A Business Comes Into Fruition
Despite the troubling economy, this young millionaire's produce company is ripe for profits.
Chris Mittelstaedt, 39
The Fruitguys, South San Francisco, California
Projected 2008 sales: $10 million
Description: Fresh fruit delivery service for workplaces
Staying the course: Chris Mittelstaedt was just a child at the controls of a Cessna aircraft when he got his first lesson in business. An entrepreneur and a pilot, Mittelstaedt's father taught him the importance of keeping an eye out for early indications of trouble. Later on, when the dotcom bust severely damaged his regional fruit delivery business, leaving The FruitGuys with about $50,000 of bad debt after customers went belly up--and Mittelstaedt with $100,000 of personal debt--that lesson took on special meaning. "We were growing so fast at the time, and I wasn't paying attention to my dashboard or thinking macroeconomically," admits Mittelstaedt. He recovered by restructuring his business to include a tighter credit policy, more variable costs and national expansion.
Labor of love: The dotcom crash wasn't Mittelstaedt's first brush with adversity. Since the beginning, necessity has forced him to turn up the juice. In 1998, Mittelstaedt was earning $9.50 an hour at a temp job when he learned his wife was pregnant. With no time to waste, he launched his business. By starting his 18-hour days at midnight, lugging heavy crates of produce and making the deliveries personally, his business slowly came to fruition.
Inner core: A decade later, The FruitGuys has grown into a full-scale operation that delivers fresh, high-quality produce to more than 3,000 businesses nationwide. But at the pit of the company is a proactive effort to promote wellness in the community--whether it's by helping clients establish athletic clubs at the office, reaching out to low-income communities or working with farmers to maintain sustainable businesses.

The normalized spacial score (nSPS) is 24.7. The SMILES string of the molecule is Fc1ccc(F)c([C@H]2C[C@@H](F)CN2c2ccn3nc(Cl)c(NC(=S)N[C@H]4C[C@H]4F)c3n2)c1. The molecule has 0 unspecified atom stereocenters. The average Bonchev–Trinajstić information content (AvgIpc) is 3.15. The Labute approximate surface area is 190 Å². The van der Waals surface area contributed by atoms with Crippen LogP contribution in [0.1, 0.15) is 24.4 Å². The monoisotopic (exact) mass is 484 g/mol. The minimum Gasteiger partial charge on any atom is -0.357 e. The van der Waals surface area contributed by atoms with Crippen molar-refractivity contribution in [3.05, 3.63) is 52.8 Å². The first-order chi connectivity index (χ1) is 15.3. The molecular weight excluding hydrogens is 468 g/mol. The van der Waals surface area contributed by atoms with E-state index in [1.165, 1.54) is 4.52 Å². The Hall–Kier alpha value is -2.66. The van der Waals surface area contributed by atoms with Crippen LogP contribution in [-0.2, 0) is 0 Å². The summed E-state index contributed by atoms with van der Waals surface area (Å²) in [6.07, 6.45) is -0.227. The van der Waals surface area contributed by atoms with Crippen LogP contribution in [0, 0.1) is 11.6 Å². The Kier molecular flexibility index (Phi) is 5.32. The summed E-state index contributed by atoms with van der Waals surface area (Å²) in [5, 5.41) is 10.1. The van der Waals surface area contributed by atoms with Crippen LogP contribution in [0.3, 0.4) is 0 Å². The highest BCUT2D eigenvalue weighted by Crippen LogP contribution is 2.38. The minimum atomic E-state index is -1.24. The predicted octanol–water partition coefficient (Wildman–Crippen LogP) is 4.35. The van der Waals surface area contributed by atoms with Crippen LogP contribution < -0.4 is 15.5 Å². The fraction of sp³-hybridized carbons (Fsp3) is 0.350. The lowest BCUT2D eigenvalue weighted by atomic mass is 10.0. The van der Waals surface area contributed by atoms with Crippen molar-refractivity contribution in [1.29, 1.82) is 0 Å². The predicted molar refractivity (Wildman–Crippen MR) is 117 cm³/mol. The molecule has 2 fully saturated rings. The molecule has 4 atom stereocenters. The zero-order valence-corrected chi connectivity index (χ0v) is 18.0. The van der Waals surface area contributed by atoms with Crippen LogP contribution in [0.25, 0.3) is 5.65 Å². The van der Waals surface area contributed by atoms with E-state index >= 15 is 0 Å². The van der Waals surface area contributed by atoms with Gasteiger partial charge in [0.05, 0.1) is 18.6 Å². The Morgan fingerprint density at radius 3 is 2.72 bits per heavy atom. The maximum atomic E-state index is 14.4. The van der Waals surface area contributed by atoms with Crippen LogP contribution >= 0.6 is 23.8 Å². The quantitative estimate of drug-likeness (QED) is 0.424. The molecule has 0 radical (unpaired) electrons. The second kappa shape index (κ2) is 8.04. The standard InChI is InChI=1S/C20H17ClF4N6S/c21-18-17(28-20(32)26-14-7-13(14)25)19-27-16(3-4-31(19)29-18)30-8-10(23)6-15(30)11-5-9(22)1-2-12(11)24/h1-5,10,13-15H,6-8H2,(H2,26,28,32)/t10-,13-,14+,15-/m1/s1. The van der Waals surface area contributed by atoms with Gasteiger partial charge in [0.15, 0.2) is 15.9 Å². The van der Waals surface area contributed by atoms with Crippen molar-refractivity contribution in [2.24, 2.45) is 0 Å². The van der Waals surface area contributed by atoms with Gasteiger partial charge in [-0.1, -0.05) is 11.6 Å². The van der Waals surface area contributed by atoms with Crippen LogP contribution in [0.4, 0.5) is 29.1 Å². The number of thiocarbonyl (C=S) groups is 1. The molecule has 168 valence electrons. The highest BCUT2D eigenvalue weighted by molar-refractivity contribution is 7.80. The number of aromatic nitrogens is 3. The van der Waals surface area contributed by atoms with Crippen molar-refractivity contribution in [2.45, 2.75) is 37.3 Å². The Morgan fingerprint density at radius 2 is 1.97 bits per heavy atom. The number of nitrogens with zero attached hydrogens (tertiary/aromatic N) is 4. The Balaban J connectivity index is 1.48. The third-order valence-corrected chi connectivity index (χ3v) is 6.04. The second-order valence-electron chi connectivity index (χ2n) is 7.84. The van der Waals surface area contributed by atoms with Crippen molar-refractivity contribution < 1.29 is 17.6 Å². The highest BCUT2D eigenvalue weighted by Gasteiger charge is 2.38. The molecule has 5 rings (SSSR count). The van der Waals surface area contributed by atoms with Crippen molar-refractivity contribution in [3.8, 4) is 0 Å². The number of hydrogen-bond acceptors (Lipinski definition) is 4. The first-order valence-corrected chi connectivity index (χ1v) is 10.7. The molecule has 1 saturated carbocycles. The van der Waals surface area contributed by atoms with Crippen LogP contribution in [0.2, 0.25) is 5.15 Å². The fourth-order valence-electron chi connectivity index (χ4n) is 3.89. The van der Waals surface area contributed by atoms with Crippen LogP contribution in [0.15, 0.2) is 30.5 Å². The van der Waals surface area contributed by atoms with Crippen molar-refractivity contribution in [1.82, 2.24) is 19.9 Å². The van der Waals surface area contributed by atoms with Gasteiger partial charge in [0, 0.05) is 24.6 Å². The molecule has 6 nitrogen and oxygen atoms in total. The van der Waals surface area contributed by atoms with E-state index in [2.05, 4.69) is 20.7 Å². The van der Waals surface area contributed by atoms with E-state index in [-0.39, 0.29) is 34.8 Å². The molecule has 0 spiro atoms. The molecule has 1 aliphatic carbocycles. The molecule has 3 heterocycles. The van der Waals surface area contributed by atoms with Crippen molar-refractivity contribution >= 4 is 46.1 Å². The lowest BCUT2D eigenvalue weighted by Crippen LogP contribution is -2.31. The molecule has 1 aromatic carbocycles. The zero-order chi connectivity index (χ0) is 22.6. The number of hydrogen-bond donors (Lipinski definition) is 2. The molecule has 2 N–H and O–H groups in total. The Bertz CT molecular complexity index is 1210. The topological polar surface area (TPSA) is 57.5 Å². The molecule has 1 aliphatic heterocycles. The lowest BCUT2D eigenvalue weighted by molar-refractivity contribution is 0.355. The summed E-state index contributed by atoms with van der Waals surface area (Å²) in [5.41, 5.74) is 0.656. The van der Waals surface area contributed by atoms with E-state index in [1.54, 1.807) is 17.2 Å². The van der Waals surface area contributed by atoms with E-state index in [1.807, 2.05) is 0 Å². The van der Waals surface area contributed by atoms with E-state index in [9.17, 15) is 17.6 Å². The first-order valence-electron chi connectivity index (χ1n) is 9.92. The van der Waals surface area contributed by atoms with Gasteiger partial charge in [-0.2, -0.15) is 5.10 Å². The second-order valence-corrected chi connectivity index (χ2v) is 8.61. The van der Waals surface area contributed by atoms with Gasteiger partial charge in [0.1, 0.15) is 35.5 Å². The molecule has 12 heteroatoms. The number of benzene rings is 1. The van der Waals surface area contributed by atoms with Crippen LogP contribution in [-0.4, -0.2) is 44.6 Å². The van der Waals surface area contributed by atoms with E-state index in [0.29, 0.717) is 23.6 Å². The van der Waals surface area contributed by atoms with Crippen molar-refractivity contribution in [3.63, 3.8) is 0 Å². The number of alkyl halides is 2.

Follow his lead: Weather upcoming storms by keeping your eye on the horizon.
What is your secret to success?
Mittelstaedt: My secret to success is thinking about all the options and never giving up. In this industry.it literally required feats of herculean effort from a physical standpoint--getting up at midnight, sleeping five hours a day, lifting 50-pound boxes over and over again all day long, making deliveries, going in and out of trucks, doing sales on the phone and managing the books. It's really a matter of not giving up, having the vision and also being humble enough to take critical feedback from people.
What advice would you give other entrepreneurs?
Mittelstaedt: If you believe in what you're doing, don't give up, even when people are saying it's not going to work. There are lots of examples in history of people who were amazing entrepreneurs, visionaries--people who believed in something and continued to go for it. Persevere and understand that it truly is a marathon. I'm always skeptical of get-rich- quick stuff. If you believe in it, root down and go for it.
When did you know you'd "made it"?
Mittelstaedt: I still don't know that we've made it, to be honest. I think that's actually one of the secrets to my success. I'm not going to believe that we've made it, and I'm going to keep pushing. I have a healthy dose of worst-case-scenario thinking, and that actually helps me be successful. Things are going to fall apart, so how do I avoid it, how do I grow fast, and how do I bring out great things and avoid the pitfalls when I'm doing it?
What was the first toy or reward you bought for yourself when you became successful?
Mittelstaedt: The Prius was the first new car I ever bought. That's the only reward I've given myself.